Emeli Sandé was only 7 when she wrote her first song, an earnest ditty about an alien visiting Earth. "It came from space and was asking about all the planets," Sandé recalls before bursting into a giggle. "I was very proud of it and I showed it to everyone."
Since those formative years growing up in rural Scotland, Sandé, the daughter of a Zambian professor and his English wife, has moved on from writing about extraterrestrials to penning lyrics about alienation, love and redemption. Fans have so embraced her 2012 debut, Our Version of Events, that the album beat The Beatles' early sixties record for the most consecutive weeks spent on the U.K.'s top 10 list by a debut album.
"Numbers are one thing," Sandé says with an English lilt that belies her Scottish upbringing. "But if you think about what the numbers mean—that so many people are interested in buying the record—it's mind-blowing." Born Adele Emeli Sandé, she shelved attending medical school—she has a degree in neuroscience—for a freewheeling artist's life and swapped her black fro for a coiffed, platinum-blond pompadour. She changed her stage name after the meteoric rise of a certain porcelain-skinned, cherub-cheeked chanteuse. For one week, Sandé performed as Rio before her mother shut it down and suggested she use Emeli. Since then Sandé has continued to the push the creative envelope. Despite her tremendous European success, she still dreams of joining the American musical pantheon and quickly rattles off names like Nina Simone, Joni Mitchell and Lauryn Hill when asked about her influences. "Regardless of what happens," the singer says, "with this record, I can go home quite happy."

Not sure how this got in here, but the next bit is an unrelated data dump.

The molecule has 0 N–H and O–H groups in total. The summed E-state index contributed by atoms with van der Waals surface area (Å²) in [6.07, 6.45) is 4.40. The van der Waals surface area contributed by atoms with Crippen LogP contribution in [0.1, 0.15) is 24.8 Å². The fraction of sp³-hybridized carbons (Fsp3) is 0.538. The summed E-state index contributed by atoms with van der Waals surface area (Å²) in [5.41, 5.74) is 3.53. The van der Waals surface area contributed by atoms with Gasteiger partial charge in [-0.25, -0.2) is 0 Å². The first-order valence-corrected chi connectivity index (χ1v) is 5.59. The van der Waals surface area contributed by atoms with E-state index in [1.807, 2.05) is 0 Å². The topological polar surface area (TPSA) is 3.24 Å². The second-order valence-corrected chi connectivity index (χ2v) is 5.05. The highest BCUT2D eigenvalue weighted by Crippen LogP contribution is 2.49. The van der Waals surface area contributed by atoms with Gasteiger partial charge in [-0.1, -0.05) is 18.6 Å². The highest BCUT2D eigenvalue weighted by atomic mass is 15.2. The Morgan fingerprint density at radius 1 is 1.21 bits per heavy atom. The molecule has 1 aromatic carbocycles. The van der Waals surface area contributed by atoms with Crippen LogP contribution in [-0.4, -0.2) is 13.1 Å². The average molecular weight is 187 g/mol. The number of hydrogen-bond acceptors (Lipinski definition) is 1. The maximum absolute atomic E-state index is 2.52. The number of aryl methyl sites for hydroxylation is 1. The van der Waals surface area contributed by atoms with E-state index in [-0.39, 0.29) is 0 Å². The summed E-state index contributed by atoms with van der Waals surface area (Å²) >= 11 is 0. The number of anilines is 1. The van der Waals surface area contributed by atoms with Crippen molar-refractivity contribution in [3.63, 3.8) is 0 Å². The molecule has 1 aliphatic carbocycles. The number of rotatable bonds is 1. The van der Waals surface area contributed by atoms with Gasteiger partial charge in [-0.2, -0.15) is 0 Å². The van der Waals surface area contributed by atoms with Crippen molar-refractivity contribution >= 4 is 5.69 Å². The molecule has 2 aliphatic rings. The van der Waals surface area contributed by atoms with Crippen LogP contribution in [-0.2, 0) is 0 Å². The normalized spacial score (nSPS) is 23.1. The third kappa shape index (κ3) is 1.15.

Check out the stylish singer's shoot from the August issue of ESSENCE magazine in the gallery above.